you all the joys of VI and GCC without the pain of reformatting and partitioning
Youíll also need some SDKs to get started programming in various graphics.
The core of OpenGL is included in most modern video cards, but can be found
if youíve got nothing better to do. Aside from that, youíll need:
- GLUT - http://www.xmission.com/~nate/glut.html -
The GL Utility Toolkit. This library makes things like creating a window
and drawing certain 3D shapes a snap. Free for download, licensed under
- SDL Ė http://www.libsdl.org - another interface
library for OpenGL, this one gives you a bit more flexibility than GLUT,
but is also still under development (thus maybe a little buggy), and can
be a bit confusing to set up at times
- Microsoftís DirectX SDK Ė http://www.microsoft.com/ -
The DirectX SDK is available for free download from Microsoft.com, just
check out their downloads section, select DirectX as the Product/Technology,
and find the DirectX 9.0 SDK with 9.0b runtime (note that this number changes
roughly once a year as updates are made to the DirectX SDK)
Probably the last thing youíll need is a good reference on each of these
graphics APIs. For OpenGL I recommend The OpenGL Programming Guide, Third
Edition, known as the OpenGL ďred bookĒ, and any books on 3D graphics
programming you think you may need. For DirectX, Andrť LaMothe has a pretty
good book in Tricks of the Windows Game Programming Gurus, which covers
much of the set up and use of DirectX, as well as what little MFC programming youíll need to get your
window up and running.
Finally, there are literally hundreds of tutorials available on various
websites around the net. The ones I tend to surf are:
Tune in next month when I cover the basics of setting up the window, the
game loop, and drawing to the screen. If youíre that special brand of coder
who just canít wait a month (YOU know who you are :-P ) I highly recommend
you check out the above sites and work through some of the tutorials.
Game Corner Ė Cheat Codes, Walk-Throughs, and the Latest in Railroad Management
Letís face it - games are HARD! Getting your city to attract and hold 1
million residents takes a lot of work, and forcing your way through Max Payne
for the first time can be one of the greatest annoyances known to the world.
Itís inevitable Ė you canít do it on your own. You need help. And here are
a couple of places to find it.
- http://www.cheatcc.com - All the cheat
codes you could want for a large portion of computer games. It can be kind
of an annoying array of banners and pop-ups, but itís got it where it counts
- http://www.gamefaqs.com - walk-throughs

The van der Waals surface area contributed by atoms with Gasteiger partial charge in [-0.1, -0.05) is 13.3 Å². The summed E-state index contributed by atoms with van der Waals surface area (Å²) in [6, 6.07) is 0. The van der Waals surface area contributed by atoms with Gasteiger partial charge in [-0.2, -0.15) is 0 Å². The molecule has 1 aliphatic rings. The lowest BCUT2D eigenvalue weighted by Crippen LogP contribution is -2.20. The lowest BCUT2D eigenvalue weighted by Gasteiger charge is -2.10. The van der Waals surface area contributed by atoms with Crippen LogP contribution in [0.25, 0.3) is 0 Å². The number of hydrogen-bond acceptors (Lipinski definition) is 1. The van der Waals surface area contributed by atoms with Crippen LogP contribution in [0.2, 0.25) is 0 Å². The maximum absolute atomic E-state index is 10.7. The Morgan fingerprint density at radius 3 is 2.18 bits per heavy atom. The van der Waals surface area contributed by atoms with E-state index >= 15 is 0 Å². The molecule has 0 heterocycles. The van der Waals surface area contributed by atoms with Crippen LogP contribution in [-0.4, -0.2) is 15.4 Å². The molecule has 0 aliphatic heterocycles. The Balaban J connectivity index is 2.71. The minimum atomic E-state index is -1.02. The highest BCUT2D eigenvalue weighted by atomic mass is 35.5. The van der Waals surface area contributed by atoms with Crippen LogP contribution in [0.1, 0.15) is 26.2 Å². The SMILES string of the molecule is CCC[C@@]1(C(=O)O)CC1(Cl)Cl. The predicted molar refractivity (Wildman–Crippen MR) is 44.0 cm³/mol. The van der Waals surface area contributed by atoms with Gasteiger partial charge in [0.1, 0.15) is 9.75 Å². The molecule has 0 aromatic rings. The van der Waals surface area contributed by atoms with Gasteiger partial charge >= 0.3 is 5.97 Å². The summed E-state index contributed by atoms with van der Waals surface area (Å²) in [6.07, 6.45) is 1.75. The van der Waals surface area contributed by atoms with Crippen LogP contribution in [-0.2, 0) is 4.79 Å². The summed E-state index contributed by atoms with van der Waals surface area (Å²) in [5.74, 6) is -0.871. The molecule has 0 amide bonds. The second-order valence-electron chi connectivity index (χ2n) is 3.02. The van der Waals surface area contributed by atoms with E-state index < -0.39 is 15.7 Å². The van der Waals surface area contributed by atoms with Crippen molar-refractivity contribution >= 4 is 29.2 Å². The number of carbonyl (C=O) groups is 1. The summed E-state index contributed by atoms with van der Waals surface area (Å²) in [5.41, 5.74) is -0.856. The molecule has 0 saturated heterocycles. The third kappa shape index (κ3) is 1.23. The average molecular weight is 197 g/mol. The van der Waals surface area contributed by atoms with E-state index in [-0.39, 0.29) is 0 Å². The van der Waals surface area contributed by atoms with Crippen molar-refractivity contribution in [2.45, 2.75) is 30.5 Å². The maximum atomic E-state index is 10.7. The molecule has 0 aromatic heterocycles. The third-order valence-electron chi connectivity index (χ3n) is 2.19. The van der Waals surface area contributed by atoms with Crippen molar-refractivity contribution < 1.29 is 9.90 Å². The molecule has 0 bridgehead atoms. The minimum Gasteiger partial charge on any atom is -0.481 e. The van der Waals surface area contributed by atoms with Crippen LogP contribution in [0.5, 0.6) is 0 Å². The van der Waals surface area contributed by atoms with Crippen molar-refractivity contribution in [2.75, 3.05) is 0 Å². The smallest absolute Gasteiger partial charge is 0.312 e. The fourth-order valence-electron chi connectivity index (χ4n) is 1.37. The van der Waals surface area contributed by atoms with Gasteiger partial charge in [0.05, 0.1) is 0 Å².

and FAQs for a large number of games. If youíve played it, they probably
host a strategy guide for it
These sites helped me through many games, from GTA to Final Fantasy Tactics. All it takes
is finding the right FAQ.
In the meantime, if youíre looking for a game to use these codes on, I must
recommend Railroad Tycoon 3. Now I have to admit, Iíve always been a fan
of the series, but donít let that sway your opinion. This game is visually
beautiful, and mentally challenging. It implements a full 3D world, with
a surprising amount of freedom in the use of the in-game camera. It has all
the perks of the economy from the previous game, with some new enhancements.
Suppliers will now use multiple routes to get their products to your train
line, if you provide decent enough service.
The campaign mode covers all aspects of railroad management through a series
of missions set in various historical periods. The provided scenarios also
provide a decent number of ways to waste time, and the included scenario
editor allows you to create your own scenarios if those provided are too
The music is more of the same Ė lazy blues and adaptations of folk songs,
with a mood that fits the game very well. The sounds are nothing special,
though in some places they are used extremely well (the peal of thunder in
a rainstorm can still make me jump sometimes).
The only problems Iíve encountered are the standard in todayís quick-to-market
style of game programming Ė random crashes to desktop, and a rather steep learning curve (though the tutorials
are well done). Overall, the game provides an excellent way to escape from
the annoyances of real life, and is well worth the falling price.
And that wraps it up for this month. Tune in next month for the wonders
of window creation, and the latest in obscure games Ė same bat time, same